So we took off on a 30 minute walk up the hill, had another gelato (caramel and nocciola.  Good) and saw an amazing view of Florence.  They also had a bronze statue of David there as well but it was green and covered with pigeons.  Afterwards, we walked to Carabe for more gelato (another LP recommendation that we tried the day before.  GREAT Tiramisu gelato) and strolled by the Uffiza where they had a marble replica of David outside.   3 Davids later, full of gelato, and happy with sore feet, we went back to, yep, La Tavernetta for more pizza and called it a night.

Next up - Venice.  We are currently in Venice but do not have a lot to write about since we crashed all day to recover (making time for gelato, of course).  The place we are staying is amazing.  We decided to splurge a bit and stay in the city at a place called L'Imbarcadero that had rave reviews at hostelworld, hostelbookers and all the other online sites.  They kept mentioning good rooms and awesome staff, especially someone named Alex.  He's as good as billed and a great cook.  I'm not just saying that  because he's letting me use his laptop right now (Chris can't type well on iphones, hence his lack of postings).  So far, we love Venice.  The apartment we are in overlooks one of the small canals and is gorgeous!  More later.

The Leaning Tower of Pisa

Pisa itself was very cool.  We took a short train from Florence and upon arrival, did our daily routine of scouting out gelato shops along the way to one of the bigger architechtural 'oopses' of the time.  Along the way, we found Botega Gelato, a shop with fantastic gelato, big scoops, and great flavours.  Naturally, we had one first and then discussed what flavour we would try on our way back.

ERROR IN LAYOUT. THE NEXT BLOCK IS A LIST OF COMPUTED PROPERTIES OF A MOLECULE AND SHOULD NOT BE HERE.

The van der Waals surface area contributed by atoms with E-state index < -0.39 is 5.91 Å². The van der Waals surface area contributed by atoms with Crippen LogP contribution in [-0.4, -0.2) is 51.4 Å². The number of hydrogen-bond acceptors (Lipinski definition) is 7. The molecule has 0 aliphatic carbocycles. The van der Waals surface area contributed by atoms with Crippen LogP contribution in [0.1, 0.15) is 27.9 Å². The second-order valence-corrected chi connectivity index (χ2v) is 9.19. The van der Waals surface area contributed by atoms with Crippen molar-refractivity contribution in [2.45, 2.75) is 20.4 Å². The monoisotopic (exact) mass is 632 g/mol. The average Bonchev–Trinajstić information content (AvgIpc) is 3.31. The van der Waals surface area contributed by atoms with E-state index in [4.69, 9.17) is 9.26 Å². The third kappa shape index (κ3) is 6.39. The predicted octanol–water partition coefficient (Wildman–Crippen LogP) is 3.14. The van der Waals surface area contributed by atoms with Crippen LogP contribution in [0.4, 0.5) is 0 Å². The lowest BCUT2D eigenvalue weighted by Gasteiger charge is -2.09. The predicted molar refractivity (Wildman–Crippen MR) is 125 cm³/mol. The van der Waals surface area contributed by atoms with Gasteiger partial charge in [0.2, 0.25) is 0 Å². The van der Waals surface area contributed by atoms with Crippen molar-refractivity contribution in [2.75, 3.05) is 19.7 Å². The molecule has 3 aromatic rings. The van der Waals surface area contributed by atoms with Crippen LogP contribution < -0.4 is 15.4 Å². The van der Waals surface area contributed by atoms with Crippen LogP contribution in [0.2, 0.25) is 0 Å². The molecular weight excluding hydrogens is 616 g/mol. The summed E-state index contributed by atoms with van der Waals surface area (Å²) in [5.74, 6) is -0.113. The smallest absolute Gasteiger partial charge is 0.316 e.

The leaning tower itself, was very cool.  In our guide book, it says it has a 4cm lean whereas in the past, it was 4m.  They had to correct the tilt by digging underneath it so it would tilt back a bit.  We cannot imagine how bad the lean used to be.  We did all the requisite photos but opted not to climb up the tower for 15 Euro.  Turns out to be a good call as people we met said you only have 30 mins to go up, stay up, and come down since they have a quota on the number of people in at any time.  Also, at the top, there is no discernable tilt.  We hung around for a couple hours, I pushed an annoying kid who was trampling all over Jaimes bag, and we headed back to the train station to Florence....after getting another gelato from Botega.

Italy, Land of Pizza, Gelato and other cool stuff - Rome

Italy started off with a bang.  We reached Rome and had a great meal at a family run restaurant just beside our hostel.  The next morning, we got up very early to head to St. Peters Basilica and the Sistine Chapel.  However, the Vatican museum was closed for Epiphany so we walked back to the St. Peters and were lucky enough to beat the queue and see the Pope!  It was a pretty big affair, with tonnes of security, and a big crowd inside and out.  They had jumbo screens showing the Mass outside in the square.  The only weird part was when the Pope made his entrance, he was carried on a platform (like the ones in C. America in processions) and the crowd was clapping when he passed.  It was like he was a rock star or something.

(note.  I have no idea how to get colons or dashes or apostrophes on this Italian keyboard so pls bear with it). 

Afterwards, we walked around town for several hours, visiting Trevi Fountain, the Spanish Steps, and the main Corso del something which was a road closed off to cars (except busses), with thousands of people walking up and down the italian colour lit streets.  Despite the cold, we had a couple gelatos, with the gem of the night coming from Blue Ice Gelato shop.  The girl there gave me a huge cone with extra gelato.  Enough that Jaime commented on it afterwards.  Good thing we share.

Due to the cold weather and us realizing that 4 or 5 layers was still not enough for Jaime, one of our main missions was to find a proper winter jacket for her.  So half of our time in Rome was site seeing and eating and the other half was finding a coat that was warm, compactable, and fashionable.  Harder than you may think.  Ultimately, after walking up and down and up and down and up the Corso, we got the perfect jacket from Zara at a deal.